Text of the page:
“From the very start,” Larson notes, “Churchill understood a fundamental truth about the war: that he could not win it without the eventual participation of the United States.” Deservedly, then, Larson devotes special attention to Churchill’s relentless campaign to persuade President Franklin Roosevelt to resist the isolationists who hobbled him politically and come to the defense of embattled Britain. This story is well known, but Larson tells it with a light touch, revealing intimate details of the two men’s growing relationship that are often missing from scholarly accounts of the war.

A focus on Churchill’s family and his inner circle

Larson draws our attention squarely to the Prime Minister’s inner circle. These were not primarily the exalted figures who populated the War Cabinet such as Viscount Halifax, Anthony Eden, Clement Attlee, and Neville Chamberlain (at the outset), but the men who interacted with him on a daily basis and often lived with him at Chequers and Ditchley on the weekends. These were Churchill’s friends—the men in whom he confided:

  • Press lord Max Aitken, Lord Beaverbrook, an intimate friend whom he pressed into service as Minister of Aircraft Production. It was Beaverbrook who bullied nearly everyone around him regardless of rank to circumvent the many bureaucratic hurdles that had kept aircraft production low. And he was wildly successful, “doubling fighter output within his first three months” on the job.
  • General Hastings (Pug) Ismay, his chief military advisor. As Private Secretary Jock Colville noted in his diary, “Churchill owed more, and admitted that he owed more” to him for his aid and support “than to anybody else, military or civilian, in the whole of the war.”
  • Frederick (The Prof) Lindemann, Churchill’s personal scientific advisor. The Prof was an eccentric who obsessed about clever but often unworkable ideas that seem to have captivated Churchill. In fact, the Prime Minister’s fascination with gadgets is well known and has been the subject of books, film, and television production.

His wife, Clementine Churchill, played an advisory role from to time but her suggestions were less likely to be heeded. And the Prime Minister happily spent hour after hour with the two men Franklin Roosevelt sent on special missions to confer with him: first, Harry Hopkins, and later Averell Harriman. Both became, for a time, fully fledged members of the inner circle as well.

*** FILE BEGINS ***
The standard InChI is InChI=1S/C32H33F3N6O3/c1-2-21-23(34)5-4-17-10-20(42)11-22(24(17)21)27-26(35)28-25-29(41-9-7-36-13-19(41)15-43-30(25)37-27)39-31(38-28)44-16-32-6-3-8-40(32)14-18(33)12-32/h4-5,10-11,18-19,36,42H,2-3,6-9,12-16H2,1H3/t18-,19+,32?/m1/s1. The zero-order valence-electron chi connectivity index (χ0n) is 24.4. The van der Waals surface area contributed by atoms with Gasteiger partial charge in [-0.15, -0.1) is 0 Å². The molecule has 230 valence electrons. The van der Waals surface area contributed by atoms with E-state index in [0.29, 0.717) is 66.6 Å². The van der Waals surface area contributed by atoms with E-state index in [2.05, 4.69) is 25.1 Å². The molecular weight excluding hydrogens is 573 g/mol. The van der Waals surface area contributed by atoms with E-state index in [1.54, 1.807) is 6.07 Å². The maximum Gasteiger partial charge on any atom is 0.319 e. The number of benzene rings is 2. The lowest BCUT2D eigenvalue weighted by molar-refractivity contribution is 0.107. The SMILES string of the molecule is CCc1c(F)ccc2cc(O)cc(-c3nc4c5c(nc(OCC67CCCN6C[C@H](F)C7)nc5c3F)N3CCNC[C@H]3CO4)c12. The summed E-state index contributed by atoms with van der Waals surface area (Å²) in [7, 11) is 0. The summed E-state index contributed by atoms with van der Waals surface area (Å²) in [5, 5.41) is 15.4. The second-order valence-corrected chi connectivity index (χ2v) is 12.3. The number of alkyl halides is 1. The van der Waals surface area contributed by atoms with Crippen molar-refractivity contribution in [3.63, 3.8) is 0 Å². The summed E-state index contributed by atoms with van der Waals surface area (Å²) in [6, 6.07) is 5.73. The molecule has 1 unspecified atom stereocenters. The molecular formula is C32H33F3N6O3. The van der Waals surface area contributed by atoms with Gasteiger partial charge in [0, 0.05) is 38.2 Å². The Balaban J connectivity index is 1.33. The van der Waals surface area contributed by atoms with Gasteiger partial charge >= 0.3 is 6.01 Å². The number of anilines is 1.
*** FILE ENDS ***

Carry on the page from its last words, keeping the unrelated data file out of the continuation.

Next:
Many others had front-row seats on Winston Churchill in World War II

Others, no doubt, considered themselves intimate with Churchill, but if Larson’s account may be believed, Beaverbrook, Ismay, and the Prof were the stalwart and indispensable men to whom Churchill most often turned for support during that first year of his time at 10 Downing Street.

Others with front-row seats convey how these men all interacted, principally private secretary John (Jock) Colville. But Larson’s account is enriched by the passages in Colville’s diary that reflect on his unrequited love for a young woman and on daughter Mary Churchill girlish preoccupations during the early months of the war. And the story of Churchill’s unhappily married daughter-in-law, Pamela Churchill, adds a fascinating dimension to the tale. (First wed to Randolph, Churchill’s spendthrift and philandering son, Pamela later married Hollywood and Broadway producer Leland Hayward, and, finally, in 1979, Averell Harriman, with whom she had had an affair in the course of the events related in The Splendid and the Vile.

The title of this stirring book comes not from Shakespeare or one of the ancients, as we might surmise, but from a passage in one of Jock Colville’s diaries: “Never was there such a contrast of natural splendor and human vileness.”

For a different perspective on the same period, see the excellent book by historian Lynne Olson, Citizens of London: The Americans Who Stood with Britain in its Darkest, Finest Hour (The men behind the British-American partnership in WWII). You’ll find an insightful assessment of Winston Churchill in the early ways of the war at The Duel: The Eighty-Day Struggle Between Churchill and Hitler by John Lukacs (When Churchill faced Hitler alone). And for a fascinating study on some of the principals in that story, see The Daughters of Yalta: The Churchills, Roosevelts, and Harrimans, a Story of Love and War by Catherine Grace Katz (The Yalta controversy and the fate of Poland).

For an even more focused view on Churchill during the pivotal month of May 1940, see Darkest Hour: How Churchill Brought England Back from the Brink by Anthony McCarten (New insight into Prime Minister Winston Churchill).

I’ve also reviewed three other excellent books by Erik Larson:

You might also be interested in:

And you can always find my most popular reviews, and the most recent ones, on the Home Page.